• Your use of the term ‘counter culture’: It’s a bold and assertive term. At the end of your talk however, I didn’t believe your progression/lead-up to this type of term was clear. It left me curious, and somewhat unresolved about what you meant to communicate.
  • Potential visual distraction (your hair): You brushed your hair from your face at least three times — which is not the end of the universe by any stretch! The hair style certainly is flattering. Given your confident and animated expression however, I wanted to engage with you visually -without- visual interruption from hair and related hand movement to brush it away. Please consider pulling the hair back in future.
  • Word of caution for when your ‘inner voice’ escapes with self-referentials: A few times you expressed self-referential phrases like “Yes I’ve had three kids with this bod”, with a few others yet those didn’t linger in my attention span like this ‘bod’ reference. This phrasing comes across as playful, but also as an unintended escape by your inner voice. As your (friendly but resourceful!) storytelling coach, I want to emphasize that these self-referrals are a verbal distraction from consistent audience connection (and also a deterrent from your content’s overall progression). You may try – before your next talk – an intensive practice run of this specific transition in your talk.  Try repeating this chunk from the one preceding concept to the next for at least 10 times in succession. This repetition exercise gives your brain’s linguistic nerves a specific outlet, and helps to alleviate the pressure off your mental ‘inner voice’ wanting to escape.

 

Photo attribution “Final thesis critique” by adam under Creative Commons license

A belated valentine story for a revolutionary feminist-spirit-sculptor-spy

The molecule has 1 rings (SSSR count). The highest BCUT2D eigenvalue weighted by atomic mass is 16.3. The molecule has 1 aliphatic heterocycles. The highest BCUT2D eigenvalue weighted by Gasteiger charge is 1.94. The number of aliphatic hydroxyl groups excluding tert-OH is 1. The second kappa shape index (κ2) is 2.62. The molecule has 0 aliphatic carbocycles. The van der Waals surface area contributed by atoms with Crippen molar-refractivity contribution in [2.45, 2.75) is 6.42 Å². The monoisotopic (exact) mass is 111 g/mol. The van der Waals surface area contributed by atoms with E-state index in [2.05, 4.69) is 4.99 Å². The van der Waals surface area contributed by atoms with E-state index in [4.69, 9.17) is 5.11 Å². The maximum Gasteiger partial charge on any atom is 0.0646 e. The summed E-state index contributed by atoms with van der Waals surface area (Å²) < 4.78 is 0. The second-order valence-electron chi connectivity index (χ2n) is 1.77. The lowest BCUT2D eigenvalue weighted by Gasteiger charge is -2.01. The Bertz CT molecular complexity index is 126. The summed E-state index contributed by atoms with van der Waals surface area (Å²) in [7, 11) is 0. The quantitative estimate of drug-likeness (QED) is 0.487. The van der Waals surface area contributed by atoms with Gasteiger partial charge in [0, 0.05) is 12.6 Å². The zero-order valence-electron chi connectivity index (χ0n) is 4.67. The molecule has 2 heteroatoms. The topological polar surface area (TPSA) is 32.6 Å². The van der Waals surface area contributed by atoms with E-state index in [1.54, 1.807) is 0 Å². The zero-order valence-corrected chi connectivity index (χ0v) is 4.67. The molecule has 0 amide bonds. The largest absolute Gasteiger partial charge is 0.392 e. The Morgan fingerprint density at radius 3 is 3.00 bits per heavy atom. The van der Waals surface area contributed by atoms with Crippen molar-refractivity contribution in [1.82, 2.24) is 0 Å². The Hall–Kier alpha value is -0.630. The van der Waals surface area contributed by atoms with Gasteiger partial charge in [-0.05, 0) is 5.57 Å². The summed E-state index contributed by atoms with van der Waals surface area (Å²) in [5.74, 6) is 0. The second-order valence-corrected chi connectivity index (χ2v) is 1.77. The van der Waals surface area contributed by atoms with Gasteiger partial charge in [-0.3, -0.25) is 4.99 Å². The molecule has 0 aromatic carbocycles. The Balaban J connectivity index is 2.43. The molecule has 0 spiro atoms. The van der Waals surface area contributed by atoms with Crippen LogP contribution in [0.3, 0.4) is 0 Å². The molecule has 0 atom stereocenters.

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This valentine’s week, with the actual day yesterday powerfully syncing up with Ash Wednesday, has rekindled the history of one of my favorite activists from the American Revolution: Ms. Patience Wright, b. 1725-1786.

Truth be told there’s zero overt or historical connection with Ms. Wright and our modern culture’s celebrated rituals of this particular week

But! 

Here’s why this blog-post-gone-valentine (and Ash Wednesday) feature is just for her:  her entrepreneurial, fearless approach to an 18th century career in art -and- spy craft.

  • After her husband died in the late 1760s, Wright needed economic streams immediately. She elevated her hobbyist art to professional attainment, and is considered the first known American wax sculptor.
  • Also after her husband’s death, she was raising three children and pregnant. This alone makes her deserving for valentine acknowledgement.
  • Wright’s sometimes patriotic and spiritual devotion to the new America’s cause for independence wasn’t always popular (as she was a resident who lived both in New Jersey and London); her courage seems timely to honor though, since her advocacy goes parallel to the preparatory strengthening of Lent first established for the once young & unpopular Christian faith.

Ms. Wright alienated her American friends even more when she pressured (Benjamin) Franklin to support a rebellion in Britain itself. Writing to him in France (in the mid-1700s), she encouraged him to lend his services to “poor and oppressed” Britons as spiritual brothers and sisters of the American Revolution.